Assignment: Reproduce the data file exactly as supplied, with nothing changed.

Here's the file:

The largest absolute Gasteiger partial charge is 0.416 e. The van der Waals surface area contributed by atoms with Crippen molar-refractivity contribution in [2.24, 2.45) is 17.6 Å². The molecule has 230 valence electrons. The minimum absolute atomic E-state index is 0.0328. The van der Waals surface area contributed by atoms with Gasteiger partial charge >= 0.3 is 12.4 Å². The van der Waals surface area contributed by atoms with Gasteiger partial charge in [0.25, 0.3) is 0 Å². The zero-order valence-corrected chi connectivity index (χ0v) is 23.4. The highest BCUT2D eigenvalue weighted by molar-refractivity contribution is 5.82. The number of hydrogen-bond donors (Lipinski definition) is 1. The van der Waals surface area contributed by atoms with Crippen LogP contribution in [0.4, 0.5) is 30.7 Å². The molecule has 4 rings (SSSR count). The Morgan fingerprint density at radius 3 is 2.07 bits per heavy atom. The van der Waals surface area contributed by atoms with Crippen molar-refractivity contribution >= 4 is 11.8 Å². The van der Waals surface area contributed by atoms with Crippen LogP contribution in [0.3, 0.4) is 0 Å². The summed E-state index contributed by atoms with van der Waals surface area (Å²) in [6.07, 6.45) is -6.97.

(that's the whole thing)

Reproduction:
The largest absolute Gasteiger partial charge is 0.416 e. The van der Waals surface area contributed by atoms with Crippen molar-refractivity contribution in [2.24, 2.45) is 17.6 Å². The molecule has 230 valence electrons. The minimum absolute atomic E-state index is 0.0328. The van der Waals surface area contributed by atoms with Gasteiger partial charge >= 0.3 is 12.4 Å². The van der Waals surface area contributed by atoms with Gasteiger partial charge in [0.25, 0.3) is 0 Å². The zero-order valence-corrected chi connectivity index (χ0v) is 23.4. The highest BCUT2D eigenvalue weighted by molar-refractivity contribution is 5.82. The number of hydrogen-bond donors (Lipinski definition) is 1. The van der Waals surface area contributed by atoms with Crippen LogP contribution in [0.4, 0.5) is 30.7 Å². The molecule has 4 rings (SSSR count). The Morgan fingerprint density at radius 3 is 2.07 bits per heavy atom. The van der Waals surface area contributed by atoms with Crippen molar-refractivity contribution >= 4 is 11.8 Å². The van der Waals surface area contributed by atoms with Crippen LogP contribution in [0.3, 0.4) is 0 Å². The summed E-state index contributed by atoms with van der Waals surface area (Å²) in [6.07, 6.45) is -6.97.